The fabrication of soft devices is evolving further, with the completion of recent research performed by US scientists. With the results published in “3D printable tough silicone double networks,” the authors explain how soft materials can be fabricated with micron resolution for complex systems like robotics, as well as new types of wearables.
Soft materials are produced industrially for many applications, with soft matter deployed for shock absorption, conformal requirements, energy recapture and robotics, where devices must be able to deform. Cross-linked materials like silicone rubbers (more formally known as poly(dimethylsiloxanes)) are popular for use due to strong mechanical properties, and temperature and chemical resistance. Most methods for using such materials with traditional techniques like injection molding are extremely limited though, and only suitable for creating basic geometries.
Previous research has shown success with liquid silicone rubber material for 3D printing ink, yielding more complex shapes. Challenges have been noted, however, in terms of structures being printed with overhangs, as well as those with a “high aspect ratio structure,” due to lack of stability like “slumping” before curing. Other experimental techniques have resulted in a lack of resolution, inferior mechanical properties, or slower printing speed.
In this study, the researchers employed the use of a materials platform consisting of silicone double networks (SilDNs), offering low elastic moduli and strength not found in previous SLA elastomers. The printing resin was made up of two different silicones, in which one “weak, but 3D printable silicone network ensnares the precursors” for a stronger form of silicon. Not only does this result in a more mechanically robust elastomer than previously possible, but the material also bonds with a number of substrates—including thermoplastics, thermosets, ceramics and metals—opening up a new range of applications.
3D printing double network silicones (SilDNs).
“The combination of low moduli, high toughness, and high tear resistance is desirable when printing soft robotic and biomedical devices,” stated the researchers. “Unlike other materials where the 3D printing process can impart anisotropy or alter performance, SilDNs can possess similar properties regardless of print orientation or layer height. These findings suggest that the condensation network crosslinks across printed layers.”
Because soft architectures are required in applications like medical and surgical simulation, the researchers created a hollow synthetic heart model, meant to imitate an infant heart and cardiac tissue as closely as possible. The material exhibited high tear strength, which is critical as medical professionals practice injections, incisions, and doing sutures.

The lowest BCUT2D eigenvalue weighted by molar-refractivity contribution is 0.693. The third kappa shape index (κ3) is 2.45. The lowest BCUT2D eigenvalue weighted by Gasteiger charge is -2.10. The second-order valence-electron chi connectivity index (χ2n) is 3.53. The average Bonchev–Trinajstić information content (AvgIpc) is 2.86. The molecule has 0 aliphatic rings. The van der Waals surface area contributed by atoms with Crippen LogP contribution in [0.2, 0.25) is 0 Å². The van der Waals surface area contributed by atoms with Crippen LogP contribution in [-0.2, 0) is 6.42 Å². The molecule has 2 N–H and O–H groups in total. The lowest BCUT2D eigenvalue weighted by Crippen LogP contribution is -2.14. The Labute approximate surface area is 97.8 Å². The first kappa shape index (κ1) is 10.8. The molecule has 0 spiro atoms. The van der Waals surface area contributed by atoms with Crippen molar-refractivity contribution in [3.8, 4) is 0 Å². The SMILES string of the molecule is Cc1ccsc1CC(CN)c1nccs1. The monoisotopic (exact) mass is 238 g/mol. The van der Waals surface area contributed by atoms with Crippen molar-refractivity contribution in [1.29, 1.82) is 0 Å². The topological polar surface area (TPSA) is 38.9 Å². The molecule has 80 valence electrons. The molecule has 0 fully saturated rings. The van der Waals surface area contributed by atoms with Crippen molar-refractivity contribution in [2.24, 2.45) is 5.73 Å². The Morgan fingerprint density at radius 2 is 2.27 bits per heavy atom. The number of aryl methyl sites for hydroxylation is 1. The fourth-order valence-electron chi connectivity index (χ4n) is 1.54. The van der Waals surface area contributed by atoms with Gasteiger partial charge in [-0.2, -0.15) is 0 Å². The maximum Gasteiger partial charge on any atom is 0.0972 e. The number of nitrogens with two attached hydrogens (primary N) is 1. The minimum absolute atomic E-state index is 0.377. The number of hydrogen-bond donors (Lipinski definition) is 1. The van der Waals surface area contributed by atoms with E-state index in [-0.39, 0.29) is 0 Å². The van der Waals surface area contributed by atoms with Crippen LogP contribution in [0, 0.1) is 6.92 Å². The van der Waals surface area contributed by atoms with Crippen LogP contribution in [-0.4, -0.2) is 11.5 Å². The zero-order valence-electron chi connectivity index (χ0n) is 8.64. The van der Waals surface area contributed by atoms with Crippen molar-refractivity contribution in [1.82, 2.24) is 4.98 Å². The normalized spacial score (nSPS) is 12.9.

Post-print bonding of SilDNs.
For devices like soft actuators and sensors, a good elastomer-textile bond is necessary, allowing for tear resistance, and the ability to connect to typical textiles, like stretchable fabrics. Wearables must be able to hold up under wear and tear and “donning and doffing cycles.”
Integration of SilDNs for wearable and soft robotic applications.
Ultimately, the authors recommend the SilDN framework for improving speed and mechanical properties; however, the addition of other chemicals like photo-latent catalysts could be helpful for better control of condensation. Along with that, the network could benefit from greater stiffness and strength.
“SilDNs can also be produced from other condensation networks including those with advanced functionality (e.g., self-healing behavior) to enable a device performance,” stated the researchers.
Materials were 3D printed on an Ember SLA 3D printer, using a blue-light LED projector, modified with a wiper blade assembly for better prints. They also added a dye series to refine Z-axis resolution, and then in post-printing, painted the surgical simulator with SilcPigs pigments.
Silicone is being used in a variety of research projects and applications today, from 4D stretchable fabrics to direct ink writing for metamaterials with shape memory behavior, and use in applications for creating sensors.